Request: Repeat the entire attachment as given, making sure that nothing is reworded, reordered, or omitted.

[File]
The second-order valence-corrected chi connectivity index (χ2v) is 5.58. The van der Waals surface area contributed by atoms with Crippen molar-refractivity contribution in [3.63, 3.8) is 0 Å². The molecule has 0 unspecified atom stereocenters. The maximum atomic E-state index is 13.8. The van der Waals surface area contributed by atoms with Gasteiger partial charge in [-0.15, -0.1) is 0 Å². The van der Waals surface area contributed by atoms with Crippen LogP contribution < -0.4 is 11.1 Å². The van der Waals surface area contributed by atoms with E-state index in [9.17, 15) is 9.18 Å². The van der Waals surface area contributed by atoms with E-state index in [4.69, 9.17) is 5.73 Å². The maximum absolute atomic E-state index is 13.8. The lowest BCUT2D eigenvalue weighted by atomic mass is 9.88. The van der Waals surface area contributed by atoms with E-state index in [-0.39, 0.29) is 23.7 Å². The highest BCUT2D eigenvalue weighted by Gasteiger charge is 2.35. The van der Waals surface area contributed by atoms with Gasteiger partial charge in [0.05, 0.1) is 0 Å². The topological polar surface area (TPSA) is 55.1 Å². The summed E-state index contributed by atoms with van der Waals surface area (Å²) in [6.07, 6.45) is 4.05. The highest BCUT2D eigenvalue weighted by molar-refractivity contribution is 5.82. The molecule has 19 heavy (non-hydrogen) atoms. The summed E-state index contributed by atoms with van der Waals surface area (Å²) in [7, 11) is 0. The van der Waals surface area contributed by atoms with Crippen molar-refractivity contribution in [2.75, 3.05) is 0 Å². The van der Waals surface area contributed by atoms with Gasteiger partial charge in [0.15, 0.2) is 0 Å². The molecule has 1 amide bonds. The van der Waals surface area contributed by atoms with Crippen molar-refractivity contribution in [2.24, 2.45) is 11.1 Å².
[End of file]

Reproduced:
The second-order valence-corrected chi connectivity index (χ2v) is 5.58. The van der Waals surface area contributed by atoms with Crippen molar-refractivity contribution in [3.63, 3.8) is 0 Å². The molecule has 0 unspecified atom stereocenters. The maximum atomic E-state index is 13.8. The van der Waals surface area contributed by atoms with Gasteiger partial charge in [-0.15, -0.1) is 0 Å². The van der Waals surface area contributed by atoms with Crippen LogP contribution < -0.4 is 11.1 Å². The van der Waals surface area contributed by atoms with E-state index in [9.17, 15) is 9.18 Å². The van der Waals surface area contributed by atoms with E-state index in [4.69, 9.17) is 5.73 Å². The maximum absolute atomic E-state index is 13.8. The lowest BCUT2D eigenvalue weighted by atomic mass is 9.88. The van der Waals surface area contributed by atoms with E-state index in [-0.39, 0.29) is 23.7 Å². The highest BCUT2D eigenvalue weighted by Gasteiger charge is 2.35. The van der Waals surface area contributed by atoms with Gasteiger partial charge in [0.05, 0.1) is 0 Å². The topological polar surface area (TPSA) is 55.1 Å². The summed E-state index contributed by atoms with van der Waals surface area (Å²) in [6.07, 6.45) is 4.05. The highest BCUT2D eigenvalue weighted by molar-refractivity contribution is 5.82. The molecule has 19 heavy (non-hydrogen) atoms. The summed E-state index contributed by atoms with van der Waals surface area (Å²) in [7, 11) is 0. The van der Waals surface area contributed by atoms with Crippen molar-refractivity contribution in [2.75, 3.05) is 0 Å². The van der Waals surface area contributed by atoms with Gasteiger partial charge in [0.15, 0.2) is 0 Å². The molecule has 1 amide bonds. The van der Waals surface area contributed by atoms with Crippen molar-refractivity contribution in [2.24, 2.45) is 11.1 Å².